Stephen Brown and TEU member Kay Hammond of Te Wānanga Aronui o Tāmaki Makau Rau | Auckland University of Technology will be speaking on day one of TEU’s upcoming two day Academic Freedom Conference: Challenges & Opportunities, 31 August – 1 September 2021, as part of a panel exploring the range of ways academic freedom is being challenged and/or thrown into crisis. Here, Brown and Hammond discuss Learning Management Systems (LMS) and the need for ongoing training and support in LMS and digital tools.

The Learning Management System (LMS) is an integral part of higher education, and over the last two decades, universities have adopted digital LMS platforms to promote their delivery of online education. Universities have invested heavily in developing online education and position the LMS at the heart of this investment.

The LMS has become a critical interface between academic and learner, expanding delivery methods of content, knowledge assessment, practical exercises, and collaboration among users. These attributes make the LMS an essential asset for any university, however, the continued push by higher education providers to flourish in the competitive online environment requires a commitment by academics to embrace the LMS model. This commitment, and a narrative that describes the academic’s adoption and acceptance of the LMS during the rapid growth of online learning by all universities, remains largely unexplored. Furthermore, the compulsion and expectation to teach online during the COVID-19 pandemic provided a powerful impetus for academics to fully engage with their university’s LMS.

Academic freedom is being challenged by rapid development of online learning accelerated by the events of the current pandemic. An academic’s adoption of online learning during the 2020 lockdown required levels of engagement with the LMS previously unexperienced, and in our presentation at TEU’s Academic Freedom Conference: Challenges & Opportunities, we suggest that it is the academic who is pivotal to online course development. An academic’s engagement with the LMS, and their willingness to be in balanced partnership with experts in e-learning, should remain central to their university’s strategic development of any distance learning initiative - any erosion of academic freedom will undermine the engagement and commitment needed to implement this strategy. It is the academic who should determine alternative means of instruction, and any alternative means of assessment, during any transition to online learning.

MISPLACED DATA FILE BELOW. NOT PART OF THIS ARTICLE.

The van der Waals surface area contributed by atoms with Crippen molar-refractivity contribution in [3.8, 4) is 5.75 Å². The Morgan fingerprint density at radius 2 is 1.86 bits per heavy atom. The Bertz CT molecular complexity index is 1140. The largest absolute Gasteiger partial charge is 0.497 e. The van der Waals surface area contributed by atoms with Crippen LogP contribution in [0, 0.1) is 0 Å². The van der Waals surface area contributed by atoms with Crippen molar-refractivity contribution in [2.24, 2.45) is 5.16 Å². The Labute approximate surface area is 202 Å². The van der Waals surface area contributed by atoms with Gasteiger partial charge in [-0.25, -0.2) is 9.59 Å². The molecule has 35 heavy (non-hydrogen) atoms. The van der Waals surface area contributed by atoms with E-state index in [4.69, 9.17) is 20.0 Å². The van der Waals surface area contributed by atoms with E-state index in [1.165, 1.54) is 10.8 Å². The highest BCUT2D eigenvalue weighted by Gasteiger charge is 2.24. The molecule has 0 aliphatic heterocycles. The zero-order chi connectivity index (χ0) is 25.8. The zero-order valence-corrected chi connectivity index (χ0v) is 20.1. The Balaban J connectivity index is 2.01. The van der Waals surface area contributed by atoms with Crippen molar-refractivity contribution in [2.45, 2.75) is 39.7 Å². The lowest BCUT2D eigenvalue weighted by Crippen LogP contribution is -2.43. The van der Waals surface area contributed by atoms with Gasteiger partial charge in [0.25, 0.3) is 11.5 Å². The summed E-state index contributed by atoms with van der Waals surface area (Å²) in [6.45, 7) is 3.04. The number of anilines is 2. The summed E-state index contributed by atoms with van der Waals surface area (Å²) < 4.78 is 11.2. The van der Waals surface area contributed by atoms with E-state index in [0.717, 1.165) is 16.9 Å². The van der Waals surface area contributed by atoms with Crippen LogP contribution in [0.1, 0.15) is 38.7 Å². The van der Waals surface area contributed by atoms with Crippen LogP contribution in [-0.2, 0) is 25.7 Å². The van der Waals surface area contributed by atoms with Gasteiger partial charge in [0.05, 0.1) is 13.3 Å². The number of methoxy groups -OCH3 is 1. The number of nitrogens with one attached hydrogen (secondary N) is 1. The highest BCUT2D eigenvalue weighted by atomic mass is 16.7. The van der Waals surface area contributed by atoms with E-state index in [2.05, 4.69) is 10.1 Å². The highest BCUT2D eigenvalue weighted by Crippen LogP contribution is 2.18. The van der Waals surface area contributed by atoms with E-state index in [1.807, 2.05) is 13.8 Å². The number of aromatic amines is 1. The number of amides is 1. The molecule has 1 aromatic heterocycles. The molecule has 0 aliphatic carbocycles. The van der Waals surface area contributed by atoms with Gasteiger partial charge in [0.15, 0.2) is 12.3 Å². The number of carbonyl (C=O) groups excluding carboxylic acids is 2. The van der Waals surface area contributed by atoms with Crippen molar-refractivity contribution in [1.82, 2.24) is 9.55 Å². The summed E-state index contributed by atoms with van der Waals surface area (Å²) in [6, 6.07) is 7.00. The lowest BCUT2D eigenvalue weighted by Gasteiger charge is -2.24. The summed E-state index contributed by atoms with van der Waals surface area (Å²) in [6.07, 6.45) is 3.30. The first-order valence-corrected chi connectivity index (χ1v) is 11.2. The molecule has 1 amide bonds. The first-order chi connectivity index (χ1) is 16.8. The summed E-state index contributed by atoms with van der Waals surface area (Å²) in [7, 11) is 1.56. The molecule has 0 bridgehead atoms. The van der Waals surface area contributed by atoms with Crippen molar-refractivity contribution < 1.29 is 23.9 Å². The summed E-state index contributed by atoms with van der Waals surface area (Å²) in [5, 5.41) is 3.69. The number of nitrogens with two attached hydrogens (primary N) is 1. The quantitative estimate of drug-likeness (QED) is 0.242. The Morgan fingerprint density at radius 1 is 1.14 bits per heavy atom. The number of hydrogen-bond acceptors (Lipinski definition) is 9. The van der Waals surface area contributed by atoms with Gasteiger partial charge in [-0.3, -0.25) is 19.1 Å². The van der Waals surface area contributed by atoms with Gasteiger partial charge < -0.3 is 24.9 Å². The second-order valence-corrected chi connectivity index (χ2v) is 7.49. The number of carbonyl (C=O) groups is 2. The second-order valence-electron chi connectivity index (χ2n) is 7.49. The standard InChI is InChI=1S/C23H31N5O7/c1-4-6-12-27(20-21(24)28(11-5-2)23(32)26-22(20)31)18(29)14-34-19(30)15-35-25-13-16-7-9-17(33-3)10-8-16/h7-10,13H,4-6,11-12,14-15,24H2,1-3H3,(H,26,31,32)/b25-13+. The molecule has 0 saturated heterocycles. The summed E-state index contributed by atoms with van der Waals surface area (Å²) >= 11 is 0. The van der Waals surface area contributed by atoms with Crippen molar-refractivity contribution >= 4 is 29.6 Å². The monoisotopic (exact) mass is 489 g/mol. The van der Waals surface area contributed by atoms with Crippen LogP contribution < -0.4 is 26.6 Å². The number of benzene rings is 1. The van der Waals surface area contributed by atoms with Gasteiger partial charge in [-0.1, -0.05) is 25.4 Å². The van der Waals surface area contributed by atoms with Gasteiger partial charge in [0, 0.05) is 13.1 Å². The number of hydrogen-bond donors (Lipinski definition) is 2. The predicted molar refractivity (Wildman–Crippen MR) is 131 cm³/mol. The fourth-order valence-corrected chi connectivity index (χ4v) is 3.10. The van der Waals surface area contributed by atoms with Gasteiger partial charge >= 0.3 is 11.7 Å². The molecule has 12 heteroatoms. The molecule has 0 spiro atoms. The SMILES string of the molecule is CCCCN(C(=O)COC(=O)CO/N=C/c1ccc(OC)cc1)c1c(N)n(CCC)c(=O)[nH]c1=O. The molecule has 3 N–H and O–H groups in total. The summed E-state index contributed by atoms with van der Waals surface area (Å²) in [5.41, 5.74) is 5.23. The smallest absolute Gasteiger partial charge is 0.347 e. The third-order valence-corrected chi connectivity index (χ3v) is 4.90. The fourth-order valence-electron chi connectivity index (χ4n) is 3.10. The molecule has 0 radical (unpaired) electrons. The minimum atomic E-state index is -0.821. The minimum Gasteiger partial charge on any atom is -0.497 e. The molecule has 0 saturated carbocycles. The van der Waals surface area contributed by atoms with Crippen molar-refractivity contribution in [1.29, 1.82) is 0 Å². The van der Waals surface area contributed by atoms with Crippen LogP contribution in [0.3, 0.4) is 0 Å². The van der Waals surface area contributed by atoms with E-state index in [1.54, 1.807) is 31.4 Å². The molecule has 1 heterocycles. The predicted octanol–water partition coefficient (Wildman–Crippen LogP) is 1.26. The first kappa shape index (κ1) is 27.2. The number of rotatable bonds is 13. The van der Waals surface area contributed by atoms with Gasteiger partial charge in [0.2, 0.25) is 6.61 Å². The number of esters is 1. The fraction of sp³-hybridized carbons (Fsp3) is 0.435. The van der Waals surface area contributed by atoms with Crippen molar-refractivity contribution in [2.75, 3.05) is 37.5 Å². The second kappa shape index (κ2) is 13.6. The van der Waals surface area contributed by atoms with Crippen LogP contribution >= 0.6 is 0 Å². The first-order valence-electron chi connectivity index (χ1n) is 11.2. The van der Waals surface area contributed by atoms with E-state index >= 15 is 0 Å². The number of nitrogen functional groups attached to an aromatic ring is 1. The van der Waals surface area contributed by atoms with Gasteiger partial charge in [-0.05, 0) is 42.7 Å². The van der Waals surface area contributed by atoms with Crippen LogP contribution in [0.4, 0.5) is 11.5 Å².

In our presentation at the TEU Academic Freedom Conference, we propose that it is incumbent on academic staff to stay current with digital tools such as the LMS, become conversant with technology-assisted learning applications, and to understand how these applications can best contribute to student learning. Institutions need to respect and support this knowledge to empower academics to provide sound educational experiences that can respond to regional and global context with being unnecessarily constrained by a predetermined aesthetic.

Academics require ongoing training and support to be successful (and remain successful) in their online teaching. Appropriate training will increase the likelihood that an academic will fully engage with online course development, and it may address concerns and misconceptions some academics hold about online teaching at university. It is incumbent on the university to support and empower academics in this central role to develop their online teaching skills. In addition, the academic should demonstrate a responsible autonomy in which they aim to acquire technical competence, remain guided by evidence-based pedagogies, and maintain awareness of the student experience.